​A BRICST in the making

By Sabena Siddiqui
0 Comment(s)Print E-mail China.org.cn, August 8, 2018
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The BRICS leaders pose for a group photo with leaders or representatives of the leaders from invited countries, and heads of regional organizations in Africa in Johannesburg, South Africa, July 27, 2018. Chinese President Xi Jinping made a speech to an outreach dialogue grouping leaders from the BRICS, the "BRICS Plus" and African countries at the 10th BRICS summit here on Friday. [Photo/Xinhua]

At the recent BRICS summit, Turkish President Erdogan urged the member countries to facilitate his country's admission to the group, saying: "If you take us in, the name of the platform would become BRICST." 

With substantial economic potential, the five countries forming BRICS (Brazil, Russia, India, China and South Africa) presently account for 23 percent of the world's GDP, and the IMF expects this to rise to 26.8 percent by the year 2022. Thus, it's no surprise that more countries wish to join the bloc. 

Inviting leaders of various emerging economies for top-level talks preceding any extension, the summit host, South Africa, had arranged a specific meeting to create an effective mechanism for cooperation. 

Aiming to diversify Turkey's options, Erdogan wishes to extend links and increase leverage beyond the West, even though being perceived as part of the Western bloc has long provided it with relevance as well as an economic cachet. 

Currently facing the threat of American sanctions and seemingly stuck in a never- ending EU membership process, Turkey seeks to strike a balance by becoming part of the more forward-thinking BRICS instead. A member of NATO since 1952, it has the second largest army within the group, yet is not integrated completely into the Western defence system due to a somewhat different perspective of military priorities. 

Nevertheless, the EU countries would never wish Turkey to leave NATO as the U.S. – via President Trump – already complains about the alliance's costly maintenance and would like other members to foot the bill.

Ostensibly, Turkey will not have to leave the NATO after joining the BRICS, because the latter places no such stipulation on new members to leave other organizations. At the end of the day, Turkey seeks to emerge as a multi-dimensional global power that remains a "much wanted" country in both the West and the East.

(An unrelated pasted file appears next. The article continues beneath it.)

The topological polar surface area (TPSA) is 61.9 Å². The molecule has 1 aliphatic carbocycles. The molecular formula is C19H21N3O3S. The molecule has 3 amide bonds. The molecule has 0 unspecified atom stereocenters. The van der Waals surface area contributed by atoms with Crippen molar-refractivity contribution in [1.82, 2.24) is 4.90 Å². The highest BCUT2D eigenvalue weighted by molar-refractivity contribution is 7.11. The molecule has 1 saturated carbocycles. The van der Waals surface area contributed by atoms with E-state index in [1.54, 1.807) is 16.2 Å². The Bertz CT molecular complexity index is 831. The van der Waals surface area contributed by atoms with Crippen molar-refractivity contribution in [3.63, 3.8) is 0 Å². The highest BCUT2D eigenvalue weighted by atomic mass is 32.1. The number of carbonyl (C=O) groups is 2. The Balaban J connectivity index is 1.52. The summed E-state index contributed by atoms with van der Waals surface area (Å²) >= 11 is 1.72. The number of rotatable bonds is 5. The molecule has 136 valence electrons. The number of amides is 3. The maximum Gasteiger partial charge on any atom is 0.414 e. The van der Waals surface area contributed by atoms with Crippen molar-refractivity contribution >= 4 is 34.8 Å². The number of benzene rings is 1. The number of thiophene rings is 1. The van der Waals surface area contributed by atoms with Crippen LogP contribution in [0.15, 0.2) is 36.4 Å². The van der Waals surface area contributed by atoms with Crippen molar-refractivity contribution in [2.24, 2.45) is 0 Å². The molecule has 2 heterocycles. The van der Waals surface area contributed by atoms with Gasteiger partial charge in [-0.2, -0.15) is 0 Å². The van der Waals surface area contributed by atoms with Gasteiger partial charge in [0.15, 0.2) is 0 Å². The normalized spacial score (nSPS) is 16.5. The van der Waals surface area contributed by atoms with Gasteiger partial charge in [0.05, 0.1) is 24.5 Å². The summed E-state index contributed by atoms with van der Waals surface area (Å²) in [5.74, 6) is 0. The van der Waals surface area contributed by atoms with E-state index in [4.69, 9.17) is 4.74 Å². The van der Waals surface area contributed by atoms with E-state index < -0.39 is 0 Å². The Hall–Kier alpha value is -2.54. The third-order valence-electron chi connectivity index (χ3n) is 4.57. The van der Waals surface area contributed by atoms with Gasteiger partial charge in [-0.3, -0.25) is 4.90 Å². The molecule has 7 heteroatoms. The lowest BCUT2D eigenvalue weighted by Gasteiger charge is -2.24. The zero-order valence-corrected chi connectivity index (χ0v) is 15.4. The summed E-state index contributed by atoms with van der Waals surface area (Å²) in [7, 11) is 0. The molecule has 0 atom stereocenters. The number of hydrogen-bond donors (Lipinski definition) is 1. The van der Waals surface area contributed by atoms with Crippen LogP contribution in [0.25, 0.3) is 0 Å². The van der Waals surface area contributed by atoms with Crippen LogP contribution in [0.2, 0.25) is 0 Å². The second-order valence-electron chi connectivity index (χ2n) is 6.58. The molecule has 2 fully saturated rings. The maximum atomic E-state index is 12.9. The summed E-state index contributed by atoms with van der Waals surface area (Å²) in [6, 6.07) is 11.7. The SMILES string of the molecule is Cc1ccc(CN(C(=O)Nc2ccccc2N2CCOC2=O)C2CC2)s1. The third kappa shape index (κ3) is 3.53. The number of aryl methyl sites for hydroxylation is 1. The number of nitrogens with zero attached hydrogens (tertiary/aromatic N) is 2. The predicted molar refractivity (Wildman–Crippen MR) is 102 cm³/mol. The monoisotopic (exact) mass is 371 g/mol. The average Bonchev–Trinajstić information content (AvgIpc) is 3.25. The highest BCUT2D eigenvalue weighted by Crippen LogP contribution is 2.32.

As Dr. A. Kadir Yildrim, from the Baker Institute of Public Policy, has observed: "Maintaining relations with the West while seeking alternative arrangements suits Erdogan's long-standing motivation of being a bridge between the East and the West." 

Thus, it can be expected that ambiguous neutrality will continue to be the linchpin of Turkey's foreign policy.

On the economic front, instability in Turkey's neighborhood has adversely affected its exports and created a chronic current account deficit; hence, gaining access to new markets will help it regain sustainable economic growth. 

BRICS countries happen to be particularly important as Turkey's imports from these five countries are currently valued at $53.4 billion a year, while its exports to the same countries only reach $7.3 billion. It has been calculated that 60 percent of Turkey's overall trade deficit is, in fact, caused by BRICS countries. 

These days, the Turkish government and business community is exploring export options to increase market presence in these countries. Significantly, Turkey would also gain access to BRICS financial resources and vast pool of raw materials even as the lira continues to dip amid U.S. sanctions.

In addition, Turkey also wishes to become a member of the Shanghai Cooperation Organization, where, again, it would be lined up alongside Russia, China and India, as well as being part of the Belt and Road Initiative. Already a part of the G-20, along with the five existing BRICS members, Turkey wants to join them as an official member instead of being affiliated under the existing BRICS+ arrangement so as to be able to play an active role and contribute in policy making and determining the group's direction. 

Turkey's request to join has been well received by the member nations; especially China has been in favor of the BRICS+ initiative and broadening international partnerships for some time. 

Spanning Europe as well as Asia, Turkey would be the first Muslim country to join BRICS, raising its importance in the international Islamic community of nations. Nowadays, Erdogan is also the current chairman of the Organization of Islamic Cooperation. 

Focusing on the threat to global trade at this year's event, the BRICS members underscored the importance of an open economy enabling more countries to avail themselves of the opportunities provided by globalization; hence, it can be safely said that the group membership is going to keep on growing. 

Setting a broad-based agenda, discussing climate change, counter terrorism and regional security along with innovative multi-pronged strategies for BRICS constituencies at home and abroad, this group can eventually bring about a change in global economic governance, perhaps ultimately replacing the G7 grouping of industrialized countries in terms of importance.

Sabena Siddiqui (Twitter: @sabena_siddiqi) is a foreign affairs journalist and lawyer based in Pakistan.

Opinion articles reflect the views of their authors, not necessarily those of China.org.cn.

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